On a Thursday morning at Union City Apostolic Church, Irma Colon is answering questions from a line of guests, and making sure her volunteers have everything they need for a busy day.

It’s time for their weekly food distribution, and the line is already down the block.

Colon runs the church’s food program, which is one of the Food Bank’s 208 partner agencies that provides free groceries to community members.


Volunteer Nelly Martinez organizes donated clothes during a food distribution in Union City.

“I noticed an increasing amount of calls from people needing financial assistance,” said Colon, who started the pantry in 2007. “A lot of the people were calling the church—by the time they pay their rent and insurance, there’s no money left for food. We couldn’t help financially, but we could help with food.”

Meanwhile, a crew of volunteers hang everything from toddler t-shirts to suit pants on racks for an outdoor closet of donated free clothes.

“People have expressed we help make their paychecks stretch – they’re living check to check,” Colon said. “People are relying on food pantries like ours.”

On Friday evenings, the church also serves as a refuge for families who are homeless and living in their cars. In partnership with Union City, volunteers serve snacks and non-perishable groceries to approximately 25 cars full of people who are able to safely park in the church’s lot overnight, often while kids do homework or play on the church’s playground.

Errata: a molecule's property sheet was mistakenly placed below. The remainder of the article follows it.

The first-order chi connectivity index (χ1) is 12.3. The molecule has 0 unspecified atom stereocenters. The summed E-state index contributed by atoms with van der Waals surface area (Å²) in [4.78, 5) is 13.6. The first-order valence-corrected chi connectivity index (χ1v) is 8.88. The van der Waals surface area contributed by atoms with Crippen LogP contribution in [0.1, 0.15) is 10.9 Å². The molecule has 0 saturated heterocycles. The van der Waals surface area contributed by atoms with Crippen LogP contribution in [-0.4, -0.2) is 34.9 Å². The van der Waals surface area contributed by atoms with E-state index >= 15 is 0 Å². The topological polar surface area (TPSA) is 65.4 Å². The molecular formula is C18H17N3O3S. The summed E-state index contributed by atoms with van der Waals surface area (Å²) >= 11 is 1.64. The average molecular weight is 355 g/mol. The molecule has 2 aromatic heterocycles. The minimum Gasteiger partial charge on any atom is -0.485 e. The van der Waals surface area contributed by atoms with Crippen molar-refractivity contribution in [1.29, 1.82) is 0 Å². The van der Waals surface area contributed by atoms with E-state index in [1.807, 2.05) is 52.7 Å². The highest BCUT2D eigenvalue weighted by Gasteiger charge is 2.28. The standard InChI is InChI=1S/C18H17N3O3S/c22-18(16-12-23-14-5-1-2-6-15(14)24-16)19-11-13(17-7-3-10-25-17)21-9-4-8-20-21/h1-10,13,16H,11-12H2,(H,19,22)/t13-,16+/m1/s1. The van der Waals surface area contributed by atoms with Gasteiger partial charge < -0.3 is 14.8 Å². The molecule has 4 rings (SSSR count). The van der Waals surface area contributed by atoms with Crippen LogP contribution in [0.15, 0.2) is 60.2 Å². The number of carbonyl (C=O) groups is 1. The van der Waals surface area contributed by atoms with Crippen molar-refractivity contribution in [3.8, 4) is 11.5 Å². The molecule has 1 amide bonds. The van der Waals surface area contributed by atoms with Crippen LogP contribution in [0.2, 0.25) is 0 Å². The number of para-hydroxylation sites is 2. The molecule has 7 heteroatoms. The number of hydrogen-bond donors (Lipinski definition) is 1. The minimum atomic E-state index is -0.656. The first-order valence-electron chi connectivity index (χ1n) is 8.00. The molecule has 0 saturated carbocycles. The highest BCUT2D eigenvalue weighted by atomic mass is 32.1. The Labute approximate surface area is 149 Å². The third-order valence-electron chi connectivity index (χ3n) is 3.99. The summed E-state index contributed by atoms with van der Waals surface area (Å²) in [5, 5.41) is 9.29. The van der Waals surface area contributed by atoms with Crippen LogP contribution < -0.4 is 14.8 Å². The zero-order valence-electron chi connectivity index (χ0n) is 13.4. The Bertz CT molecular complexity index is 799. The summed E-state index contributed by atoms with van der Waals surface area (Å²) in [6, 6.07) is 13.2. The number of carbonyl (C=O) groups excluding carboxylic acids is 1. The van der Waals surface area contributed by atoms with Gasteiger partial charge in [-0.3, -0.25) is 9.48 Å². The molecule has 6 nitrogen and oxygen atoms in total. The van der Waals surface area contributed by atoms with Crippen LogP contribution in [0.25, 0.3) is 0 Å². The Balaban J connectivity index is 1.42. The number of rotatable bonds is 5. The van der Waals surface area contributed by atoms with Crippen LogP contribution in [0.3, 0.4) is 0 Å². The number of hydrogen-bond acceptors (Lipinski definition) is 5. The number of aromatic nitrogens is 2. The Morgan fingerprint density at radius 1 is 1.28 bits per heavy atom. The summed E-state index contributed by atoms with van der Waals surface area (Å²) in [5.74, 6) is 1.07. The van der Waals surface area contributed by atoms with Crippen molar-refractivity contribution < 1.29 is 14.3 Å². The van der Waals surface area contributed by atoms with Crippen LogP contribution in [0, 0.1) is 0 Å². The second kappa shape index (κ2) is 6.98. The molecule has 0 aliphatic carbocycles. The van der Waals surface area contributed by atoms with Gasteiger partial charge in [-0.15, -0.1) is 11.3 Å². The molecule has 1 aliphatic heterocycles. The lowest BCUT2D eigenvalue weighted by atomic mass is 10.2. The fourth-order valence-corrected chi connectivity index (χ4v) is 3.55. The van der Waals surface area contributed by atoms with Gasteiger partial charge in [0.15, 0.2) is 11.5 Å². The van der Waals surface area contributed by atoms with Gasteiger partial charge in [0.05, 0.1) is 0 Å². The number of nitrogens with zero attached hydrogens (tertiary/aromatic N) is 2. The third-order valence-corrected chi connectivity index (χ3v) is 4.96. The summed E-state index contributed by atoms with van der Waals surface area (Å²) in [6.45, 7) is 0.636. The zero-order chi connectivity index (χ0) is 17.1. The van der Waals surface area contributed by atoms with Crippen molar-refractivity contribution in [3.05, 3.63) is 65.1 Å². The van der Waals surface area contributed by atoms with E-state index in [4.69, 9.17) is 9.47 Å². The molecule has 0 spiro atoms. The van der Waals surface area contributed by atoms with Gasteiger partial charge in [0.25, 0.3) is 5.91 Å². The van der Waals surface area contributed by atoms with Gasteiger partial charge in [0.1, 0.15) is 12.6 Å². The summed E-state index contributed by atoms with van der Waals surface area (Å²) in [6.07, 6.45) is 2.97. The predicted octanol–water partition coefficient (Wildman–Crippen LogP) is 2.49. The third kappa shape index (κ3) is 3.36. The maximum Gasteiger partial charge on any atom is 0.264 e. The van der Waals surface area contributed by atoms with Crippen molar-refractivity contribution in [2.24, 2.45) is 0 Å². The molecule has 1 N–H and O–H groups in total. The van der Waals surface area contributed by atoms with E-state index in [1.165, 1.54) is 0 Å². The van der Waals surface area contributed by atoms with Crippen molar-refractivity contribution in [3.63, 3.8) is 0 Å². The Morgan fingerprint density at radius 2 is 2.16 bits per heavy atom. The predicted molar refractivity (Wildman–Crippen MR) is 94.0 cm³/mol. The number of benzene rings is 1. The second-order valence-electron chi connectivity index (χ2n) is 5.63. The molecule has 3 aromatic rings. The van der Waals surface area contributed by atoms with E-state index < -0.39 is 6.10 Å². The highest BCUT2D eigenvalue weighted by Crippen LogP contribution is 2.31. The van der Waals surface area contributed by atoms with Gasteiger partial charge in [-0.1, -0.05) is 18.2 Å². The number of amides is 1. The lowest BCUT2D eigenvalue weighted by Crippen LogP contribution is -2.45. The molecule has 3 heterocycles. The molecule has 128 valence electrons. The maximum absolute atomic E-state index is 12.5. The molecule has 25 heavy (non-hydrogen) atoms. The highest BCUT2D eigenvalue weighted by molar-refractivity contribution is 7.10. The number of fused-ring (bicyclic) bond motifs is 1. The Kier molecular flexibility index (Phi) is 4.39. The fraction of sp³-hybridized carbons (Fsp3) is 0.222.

“It just takes one person in the difference, and make this community a better place.”

Once the line gets rolling, Colon starts with her next task: helping seniors carry heavy bags of groceries to their cars, and thanking them for coming.

That same Thursday, a similar scene takes place at 50 agencies across the county—and hundreds more throughout the week. Thanks to Food Bank supporters, and hundreds of agency staff and volunteers like Irma and her team, we will provide enough for 580,000 meals each week through programs like Union City’s.

It’s a lot of work to keep up a home-grown effort for over a decade, but what keeps Colon and her team dedicated? “To know that it just takes one person in the difference, and make this community a better place.”